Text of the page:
Fashion is expression. With it you can quickly communicate who you are to the world…Yet, in the real world, that expression is always a bit limited…On the internet, especially in 3D social places, you were free from those boundaries. You can be anything, you can wear anything. And yet, it’s in that context that folks have stood back, folded their arms, and gone, “Hey, what people really want to do is own things.” It’s so utterly bizzare to think that, in the period I’m writing this, places like Decentraland and The Sandbox are being widely mocked for the very same sort of attitude. These places took one look at past and current virtual spaces that exist, and essentially just tossed all the creativity and novelty to the side, somehow coming out the other end thinking that the most important part of a seemingly post-scarcity virtual world is owning something…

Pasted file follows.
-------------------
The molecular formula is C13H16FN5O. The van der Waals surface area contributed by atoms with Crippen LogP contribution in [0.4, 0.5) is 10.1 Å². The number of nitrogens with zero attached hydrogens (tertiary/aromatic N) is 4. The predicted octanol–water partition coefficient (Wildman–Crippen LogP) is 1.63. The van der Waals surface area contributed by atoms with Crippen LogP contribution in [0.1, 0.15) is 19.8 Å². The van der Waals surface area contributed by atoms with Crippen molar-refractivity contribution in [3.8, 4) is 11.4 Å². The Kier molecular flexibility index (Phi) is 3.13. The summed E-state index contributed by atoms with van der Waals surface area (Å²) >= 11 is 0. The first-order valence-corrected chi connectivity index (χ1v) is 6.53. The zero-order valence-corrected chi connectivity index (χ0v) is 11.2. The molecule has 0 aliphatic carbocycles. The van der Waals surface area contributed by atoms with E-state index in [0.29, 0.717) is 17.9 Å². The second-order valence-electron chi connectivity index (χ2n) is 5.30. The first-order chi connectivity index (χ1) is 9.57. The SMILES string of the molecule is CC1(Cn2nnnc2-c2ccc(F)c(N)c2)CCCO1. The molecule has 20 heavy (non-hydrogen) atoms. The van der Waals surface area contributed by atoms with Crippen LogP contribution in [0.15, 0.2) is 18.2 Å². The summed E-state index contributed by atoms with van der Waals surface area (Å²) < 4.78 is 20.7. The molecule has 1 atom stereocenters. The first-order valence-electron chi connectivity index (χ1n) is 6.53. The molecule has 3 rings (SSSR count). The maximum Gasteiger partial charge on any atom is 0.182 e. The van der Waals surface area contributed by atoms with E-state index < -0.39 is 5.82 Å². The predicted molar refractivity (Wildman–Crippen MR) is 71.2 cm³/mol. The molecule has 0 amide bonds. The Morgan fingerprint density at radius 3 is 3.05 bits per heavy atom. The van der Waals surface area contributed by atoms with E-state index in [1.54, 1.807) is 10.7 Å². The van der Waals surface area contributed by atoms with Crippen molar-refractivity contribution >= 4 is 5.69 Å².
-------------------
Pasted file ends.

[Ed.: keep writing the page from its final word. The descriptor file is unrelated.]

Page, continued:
To be clear, I don’t think that there’s anything wrong with designers being paid. When someone in Second Life makes a piece of clothing for others to wear, or someone makes a model in VRChat, I think it’s important that those people get paid for their labour. Yet, when a big fashion brand comes in, it feels like you’re not paying for their handiwork, but rather the opportunity to paste a digital logo on your avatar. I mean, at least with IRL fashion, outrageous pricing is justified by craftsmanship, aesthetic leadership, small product runs, and exotic materials. But here, in this 3D space, there is limitless possibility, and we’re deciding to celebrate that by selling branded jean textures?
Of course, none of this worked. It didn’t work in There, and it isn’t working now. It would be fair to say that, in the last few months, the NFT market has just completely cratered. Just like with There, creators of these new technologies seem to have missed the part about people having to want to spend money before they, well, spend money. You have to be making something desirable before actual humans want to buy it.